Tuesday, November 10, 2009

On Pandering, Part One

Last Sunday my blood boiled watching the Sunday morning talk shows on ABC and NBC. In both we had a moderator who was badgering an administration representative to get them to admit that a tax increase would be necessary. This represents the worst of journalism in the U.S., a subject which I will explore in a later post in this series. It also illuminates the pandering of politicians in not being willing to admit to unpleasant realities, a subject I will also explore in a later post.

But something in Treasury Secretary Geithner's response struck a chord I want to explore now. First, Geithner said that this is no time now to talk about raising taxes, while we are still in a recession. So far so good. But then he said that Obama is committed to his campaign rhetoric, which is that any family making less than $250,000 a year would not be subject to any tax increase.

I say this latter position presents a serious pandering issue. Implicit in this is that Obama is saying that any family making less than $250,000 a year is not rich. This is utter nonsense. Think how many families the world over would be tickled to death to see a small fraction of $250,000 a year. The fact that in American politics the $250,000 figure would get thrown around as the gateway to being considered rich just shows how spoiled rotten Americans are. Surely America is way past its prime as a civilization if we cannot recapture the energy and frugality and resourcefulneess which made us great, and stop feeling entitled to a mountain of luxuries just because we exist.

What would an honest, non-pandering response look like? Perhaps something like this: "In our democracy the tax rates are subject to constant review and revision, based on changing conditions and changing understandings and changing social policies. Some rates will inevitably rise, and some will fall, as a consequence of this continuing analysis. What we pledge is that any increases will not hit those families which can afford it least, these being the families in the lower half of the income spectrum."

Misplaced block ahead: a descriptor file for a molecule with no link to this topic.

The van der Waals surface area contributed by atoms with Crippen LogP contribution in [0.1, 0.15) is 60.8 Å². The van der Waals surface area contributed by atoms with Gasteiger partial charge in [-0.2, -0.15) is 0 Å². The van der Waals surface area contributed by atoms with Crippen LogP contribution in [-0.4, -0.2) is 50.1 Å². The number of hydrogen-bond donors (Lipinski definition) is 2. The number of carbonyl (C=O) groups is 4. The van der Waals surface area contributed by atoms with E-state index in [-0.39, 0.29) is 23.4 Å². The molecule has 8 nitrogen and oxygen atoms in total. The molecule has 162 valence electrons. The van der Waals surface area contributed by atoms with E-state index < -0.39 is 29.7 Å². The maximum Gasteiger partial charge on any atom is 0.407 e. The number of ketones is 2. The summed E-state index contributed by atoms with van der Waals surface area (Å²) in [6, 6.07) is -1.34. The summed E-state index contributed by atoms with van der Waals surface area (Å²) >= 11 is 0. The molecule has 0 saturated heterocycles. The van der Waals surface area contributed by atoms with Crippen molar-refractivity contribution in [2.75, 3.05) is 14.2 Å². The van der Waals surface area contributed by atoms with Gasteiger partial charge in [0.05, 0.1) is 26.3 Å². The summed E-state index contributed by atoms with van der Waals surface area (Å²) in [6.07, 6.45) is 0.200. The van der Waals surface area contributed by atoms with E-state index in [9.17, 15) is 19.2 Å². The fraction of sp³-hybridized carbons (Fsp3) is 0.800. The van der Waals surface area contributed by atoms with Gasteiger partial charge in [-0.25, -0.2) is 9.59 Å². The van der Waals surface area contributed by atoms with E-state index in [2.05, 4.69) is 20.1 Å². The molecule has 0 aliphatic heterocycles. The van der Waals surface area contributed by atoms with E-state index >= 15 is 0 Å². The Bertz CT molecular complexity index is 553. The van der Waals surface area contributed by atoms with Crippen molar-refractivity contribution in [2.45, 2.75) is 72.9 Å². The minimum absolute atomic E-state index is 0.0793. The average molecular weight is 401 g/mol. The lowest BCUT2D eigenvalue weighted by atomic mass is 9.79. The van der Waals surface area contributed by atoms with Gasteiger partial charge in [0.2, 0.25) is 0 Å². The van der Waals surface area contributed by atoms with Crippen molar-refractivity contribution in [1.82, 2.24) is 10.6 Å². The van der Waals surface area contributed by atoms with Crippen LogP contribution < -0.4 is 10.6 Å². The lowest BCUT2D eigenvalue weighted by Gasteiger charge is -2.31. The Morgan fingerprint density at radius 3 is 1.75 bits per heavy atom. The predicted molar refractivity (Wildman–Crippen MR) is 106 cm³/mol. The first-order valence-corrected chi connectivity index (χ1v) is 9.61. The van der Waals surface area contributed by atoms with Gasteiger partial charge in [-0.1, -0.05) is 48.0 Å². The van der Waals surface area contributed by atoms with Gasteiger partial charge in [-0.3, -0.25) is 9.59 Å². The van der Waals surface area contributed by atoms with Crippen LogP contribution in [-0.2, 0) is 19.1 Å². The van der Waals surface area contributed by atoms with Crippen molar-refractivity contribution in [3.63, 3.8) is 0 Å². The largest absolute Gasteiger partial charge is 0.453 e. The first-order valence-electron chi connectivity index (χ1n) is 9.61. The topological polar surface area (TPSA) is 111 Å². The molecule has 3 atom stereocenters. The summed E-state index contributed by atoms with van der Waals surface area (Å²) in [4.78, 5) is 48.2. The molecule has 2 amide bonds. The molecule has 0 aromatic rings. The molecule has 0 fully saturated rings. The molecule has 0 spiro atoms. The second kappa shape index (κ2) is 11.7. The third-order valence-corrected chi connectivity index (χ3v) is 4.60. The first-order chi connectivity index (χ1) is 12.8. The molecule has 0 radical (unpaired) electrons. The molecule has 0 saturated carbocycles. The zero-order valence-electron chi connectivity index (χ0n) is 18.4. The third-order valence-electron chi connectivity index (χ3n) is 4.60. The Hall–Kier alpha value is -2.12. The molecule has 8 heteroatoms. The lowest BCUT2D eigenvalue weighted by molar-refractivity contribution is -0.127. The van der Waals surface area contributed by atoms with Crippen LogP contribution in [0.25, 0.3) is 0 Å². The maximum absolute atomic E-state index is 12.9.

Of course, this sort of thoughtful analysis will never be offered by anybody in American politics, as it would be the kiss of death for anybody who did. The stupid media in this country would sound bite it down to "Obama to raise taxes", and that would be the end of the road for Obama's effectiveness.

1 comment:

MakeCulture said...

Yeah, the level of democratic discussion on how things are to be run is pathetic, especially the key economic decisions that affect people the most. Also, Geitner is pathetic. Choosing Geitner is, hands down, Obama's biggest mistake (I am writing a blog post about this).

Oh, to demonstrate how poor the discussion is and how politians are pandering and want to talk about fantasy-land, I am surprised you didn't mention John McCain's statements at the Saddleback forum. There, Pastor Warren asked McCain about taxes and wealth, one of the only times somebody did so, with the question: "define rich." McCain answered with, "So, I think if you are just talking about income, $5 million," (!!) and "I don't want to take money away from the rich -- I want everybody to get rich." People literally laughed at him with his $5M comment. Even Obama's answer of $150,000 income still goes into the 94th percentile.

Great chart here (which also shows how out of step Geitner's $250,000 number is: http://www.motherjones.com/mojo/2008/08/placing-john-mccains-rich-context
McCain video here: http://www.youtube.com/watch?v=k40y4mcCk54&feature=PlayList&p=741A0B0A7D538A51&playnext=1&playnext_from=PL&index=105